Mass Effect: Andromeda was met with disappointment, and, in the worst parts of the internet, harassment campaigns. The game had Mass Effect in the title but it didn’t quite feel one. But Mass Effect: Andromeda deserves to be remembered as more than just another hyped AAA game that failed to meet fan expectations and corporate sales goals.

After almost a year of trawling through the game’s cookie-cutter planets and rote to-do lists, I’ve come to fall in love with Andromeda as management sim. It’s first and foremost a game about cultivating a new civilization in a distant galaxy. Colonizing it is a lot of work, a project that will span generations and which the game, knowingly or not, communicates through its understated exploration structure. There are a million things to get done, as in most role-playing games, but instead of feeling like a distraction, Andromeda elevates thankless busy work to center stage.

They call you the Pathfinder in the game, but really you’re the galaxy’s super, plugging leaky pipes, changing out fuses and making sure the furnace keeps running. It’s a different kind of labor than most games ask you to contribute; less flashy but more soothing and dependable in its pay-off. Everyone’s always asking you for all kinds of stuff, ranging from the menial “deliver this package” to the exotically macabre “locate someone’s remains and tell a loved one how they died.” Even quick chats or errands can be light years out of the way. It all adds to your overfilled schedule, but also makes you feel that much more helpful and indispensable.

Image via BioWare

Juggling these tasks and finding optimized ways to complete them is where the game ends up feeling most satisfying. Setting a waypoint marker, traveling to a planet, and speeding around in the Nomad to service broken down space gizmos or search for missing colonists becomes a ritual. Like making coffee in the morning or mailing a package at the post office, playing Mass Effect: Andromeda helps you appreciate the small wrinkles in life. The similarities between all of these tasks let you feel good about streamlining the order and method of their completion while the minute differences help the planets always feel more granular and too big to ever know fully.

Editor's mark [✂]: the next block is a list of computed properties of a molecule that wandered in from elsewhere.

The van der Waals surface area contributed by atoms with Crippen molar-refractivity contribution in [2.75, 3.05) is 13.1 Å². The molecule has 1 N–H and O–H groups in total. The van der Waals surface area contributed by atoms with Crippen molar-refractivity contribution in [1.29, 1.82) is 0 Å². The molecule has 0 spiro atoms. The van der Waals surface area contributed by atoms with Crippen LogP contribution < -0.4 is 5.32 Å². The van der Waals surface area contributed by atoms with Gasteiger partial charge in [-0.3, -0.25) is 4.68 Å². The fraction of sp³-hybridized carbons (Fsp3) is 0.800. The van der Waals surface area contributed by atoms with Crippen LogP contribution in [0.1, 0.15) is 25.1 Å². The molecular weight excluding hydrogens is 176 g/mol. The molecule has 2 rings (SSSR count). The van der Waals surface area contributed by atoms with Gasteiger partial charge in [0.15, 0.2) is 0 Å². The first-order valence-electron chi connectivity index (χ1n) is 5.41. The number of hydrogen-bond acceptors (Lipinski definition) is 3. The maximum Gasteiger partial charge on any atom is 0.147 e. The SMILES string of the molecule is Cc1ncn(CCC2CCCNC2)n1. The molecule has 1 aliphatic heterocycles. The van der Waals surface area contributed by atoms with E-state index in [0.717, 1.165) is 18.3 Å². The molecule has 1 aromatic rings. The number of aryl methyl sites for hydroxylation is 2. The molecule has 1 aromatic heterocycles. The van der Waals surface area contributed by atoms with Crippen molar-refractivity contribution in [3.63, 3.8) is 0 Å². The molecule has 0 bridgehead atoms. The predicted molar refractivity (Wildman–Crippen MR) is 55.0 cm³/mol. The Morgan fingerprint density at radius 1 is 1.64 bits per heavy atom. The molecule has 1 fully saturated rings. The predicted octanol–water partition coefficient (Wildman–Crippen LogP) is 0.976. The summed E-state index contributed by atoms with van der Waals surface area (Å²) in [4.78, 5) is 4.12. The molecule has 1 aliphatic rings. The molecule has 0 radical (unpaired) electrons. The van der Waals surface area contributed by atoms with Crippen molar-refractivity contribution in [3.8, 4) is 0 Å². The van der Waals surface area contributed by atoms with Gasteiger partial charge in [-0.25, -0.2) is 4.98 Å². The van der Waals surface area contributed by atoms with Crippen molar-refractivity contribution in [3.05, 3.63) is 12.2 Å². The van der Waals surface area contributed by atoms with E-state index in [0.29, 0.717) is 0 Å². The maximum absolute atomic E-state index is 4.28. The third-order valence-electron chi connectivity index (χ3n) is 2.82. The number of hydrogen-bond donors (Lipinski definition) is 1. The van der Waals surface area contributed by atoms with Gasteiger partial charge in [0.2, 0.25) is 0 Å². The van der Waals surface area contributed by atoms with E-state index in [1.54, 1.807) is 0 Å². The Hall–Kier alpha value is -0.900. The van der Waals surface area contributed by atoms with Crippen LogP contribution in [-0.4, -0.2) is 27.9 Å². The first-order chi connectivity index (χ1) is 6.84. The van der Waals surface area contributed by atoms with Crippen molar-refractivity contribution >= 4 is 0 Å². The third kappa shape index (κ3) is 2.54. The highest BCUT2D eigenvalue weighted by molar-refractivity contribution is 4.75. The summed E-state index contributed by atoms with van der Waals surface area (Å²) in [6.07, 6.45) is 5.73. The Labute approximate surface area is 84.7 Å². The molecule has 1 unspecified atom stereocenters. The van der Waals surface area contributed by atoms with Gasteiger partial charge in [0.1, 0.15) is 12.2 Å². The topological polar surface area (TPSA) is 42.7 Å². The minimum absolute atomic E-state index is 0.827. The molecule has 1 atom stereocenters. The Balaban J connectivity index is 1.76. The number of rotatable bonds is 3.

Take Voeld, the frozen celestial rock I still sometimes daydream about. Like every other planet in the cluster it’s a mix of several things: gorgeous, deadly, incredibly spread out, and quietly tragic. Andromeda is a game about finding planets for Milky Way inhabitants to settle on (whether they come as benign explorers or presumptuous imperialists is up to the player). Voeld was supposed to be one of these new homes when ships full of humans, turians, asari, and salarians first set out during the chaotic events of the original trilogy.

They titled it “Habitat 6” and selected it for colonization because of its temperate climate and lush vegetation. By the time you arrive, however, it’s a cold and desolate world where people need to take shelter deep within caves in order to survive. A mysterious cataclysmic event from centuries ago threw off the planet’s orbit and caused it to go into an ice age as it drifted away from its sun. The pockets of Angara life that remain are locked in a war with the game’s main antagonists, the Khett, compounding its fate.